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Adverse Occurrence type:
Not discussed in European Council Guidelines. Frequency estimated at 1-3% of population (Wallace MJ, Wallace S. Renal angiomyolipoma. In: Adam A, Dondelinger RF, Mueller PR, eds. Interventional Radiology in Cancer. New York: Springer-Verlag; 2004:204).
Time to detection:
Known at transplant. 1 cm mass found in living donor kidney (mother) during evaluation but not resectable due to central location. After a nine months observation period to decrease risk of an underlying malignancy, decision to proceed with transplant was made. Inspection after cold perfusion still revealed no good possibility for ex vivo excision, kidney was implanted without further manipulation. Immediate functioning, recovery without complications. Followup imaging showed no growth with 18 month followup.
Alerting signals, symptoms, evidence of occurrence:
Detected pre-transplant in donor by ultrasound. No complications in recipient.
Demonstration of imputability or root cause:
Identification in donor kidney prior to transplant.
Suggest new keywords:
Known in donor
Fritsche L, Budde K, Rogalla P, Turk I, Neumayer H.-H, Loening SA. Successful living related kidney transplantation despite renal angiomyolipoma in situ. J Urol 162; 480-481, 1999.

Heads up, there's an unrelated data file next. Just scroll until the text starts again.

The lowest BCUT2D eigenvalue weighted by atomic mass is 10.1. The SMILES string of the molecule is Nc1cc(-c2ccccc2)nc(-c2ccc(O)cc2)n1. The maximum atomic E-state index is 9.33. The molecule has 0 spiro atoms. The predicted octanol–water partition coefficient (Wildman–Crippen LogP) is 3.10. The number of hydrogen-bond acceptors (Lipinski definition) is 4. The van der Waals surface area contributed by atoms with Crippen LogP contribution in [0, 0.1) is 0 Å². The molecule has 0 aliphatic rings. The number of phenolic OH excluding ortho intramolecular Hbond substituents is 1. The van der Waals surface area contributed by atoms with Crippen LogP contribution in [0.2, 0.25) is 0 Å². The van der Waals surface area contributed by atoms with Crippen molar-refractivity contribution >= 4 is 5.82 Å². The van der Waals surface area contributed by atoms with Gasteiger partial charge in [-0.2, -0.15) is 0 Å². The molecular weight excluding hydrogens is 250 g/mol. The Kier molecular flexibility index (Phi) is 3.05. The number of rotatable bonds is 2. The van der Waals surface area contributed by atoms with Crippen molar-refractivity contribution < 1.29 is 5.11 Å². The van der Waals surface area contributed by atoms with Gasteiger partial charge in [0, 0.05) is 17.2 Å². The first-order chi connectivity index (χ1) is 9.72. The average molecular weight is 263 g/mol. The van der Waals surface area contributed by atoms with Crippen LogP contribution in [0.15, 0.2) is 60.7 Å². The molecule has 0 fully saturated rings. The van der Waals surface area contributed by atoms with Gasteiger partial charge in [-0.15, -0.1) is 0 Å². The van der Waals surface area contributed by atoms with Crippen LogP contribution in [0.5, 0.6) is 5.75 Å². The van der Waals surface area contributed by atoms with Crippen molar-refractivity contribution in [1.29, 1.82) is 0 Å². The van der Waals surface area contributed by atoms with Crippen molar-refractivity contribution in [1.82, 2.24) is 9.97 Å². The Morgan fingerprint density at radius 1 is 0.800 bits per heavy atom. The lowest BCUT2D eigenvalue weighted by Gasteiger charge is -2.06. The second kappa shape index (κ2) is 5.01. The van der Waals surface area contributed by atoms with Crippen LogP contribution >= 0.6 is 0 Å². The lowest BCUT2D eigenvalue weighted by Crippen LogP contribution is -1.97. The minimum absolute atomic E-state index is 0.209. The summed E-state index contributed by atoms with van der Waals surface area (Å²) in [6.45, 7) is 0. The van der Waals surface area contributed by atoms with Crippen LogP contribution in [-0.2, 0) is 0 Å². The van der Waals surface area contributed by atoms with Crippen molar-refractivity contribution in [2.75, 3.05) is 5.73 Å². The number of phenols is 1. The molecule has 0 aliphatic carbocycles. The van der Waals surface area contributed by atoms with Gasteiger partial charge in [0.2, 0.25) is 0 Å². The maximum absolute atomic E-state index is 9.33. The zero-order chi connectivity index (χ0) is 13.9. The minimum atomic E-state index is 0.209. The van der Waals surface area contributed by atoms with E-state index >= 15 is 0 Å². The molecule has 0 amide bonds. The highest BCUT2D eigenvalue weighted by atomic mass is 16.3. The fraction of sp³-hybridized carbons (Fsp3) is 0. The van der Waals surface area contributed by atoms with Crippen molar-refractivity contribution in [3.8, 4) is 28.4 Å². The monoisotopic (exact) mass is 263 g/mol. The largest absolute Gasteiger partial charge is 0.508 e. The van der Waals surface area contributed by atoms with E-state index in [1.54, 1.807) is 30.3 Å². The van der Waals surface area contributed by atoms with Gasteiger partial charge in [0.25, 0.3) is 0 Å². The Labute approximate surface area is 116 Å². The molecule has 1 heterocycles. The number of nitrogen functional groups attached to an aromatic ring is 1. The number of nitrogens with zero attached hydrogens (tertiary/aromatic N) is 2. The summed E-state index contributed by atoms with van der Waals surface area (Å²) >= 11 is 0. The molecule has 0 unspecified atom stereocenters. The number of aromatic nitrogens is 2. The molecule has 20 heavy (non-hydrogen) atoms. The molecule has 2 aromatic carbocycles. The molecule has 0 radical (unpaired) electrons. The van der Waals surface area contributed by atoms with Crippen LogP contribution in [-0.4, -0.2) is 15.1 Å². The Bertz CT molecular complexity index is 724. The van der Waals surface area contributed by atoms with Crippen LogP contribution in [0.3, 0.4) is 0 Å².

I have added some text in the section "Time to detection". And added the last 3 keywords. Mike, please check if this is ok and corresponds to the way you proposed. Feel free to modify but please, let me know to learn for the next review. Thanks for all the pre-done work! Looks good. Mike
Expert comments for publication:
Angiomyolipoma is considered to be a benign tumor curative by resection. Reports of metastatic spread are rare and controversial; the question of metastases versus multicentricity is not conclusively resolved. However, rare highly atypical angiomyolipomas (highly pleomorphic, necrosis, mitotic activity on histologic examination) raise concern for atypical behavior. The authors note in the current report that a large study (Steiner MS et al., J Urol 150:1782, 1993) showed asymptomatic course for angiomyolipomas <4 cm. In followup discussion of this report (in J Urol 163; 924, 2000) the authors state that they were aware of "at least two other cases of rejection of a kidney allograft with angiomyolipoma" but considered that to be coincidental and noted a more likely risk of bleeding from the tumor which should be considered during decision making. It is estimated that 80% of angiomyolipomas are sporadic and 20% are associated with tuberous sclerosis (Steiner MS, et al. The natural history of renal angiomyolipoma. J Urol. 1993;150:1782-1786). Although considered a benign tumor, uncommon variants exist that are capable of aggressive or malignant behavior (reviewed in https://www.ncbi.nlm.nih.gov/pmc/articles/PMC5644357/ )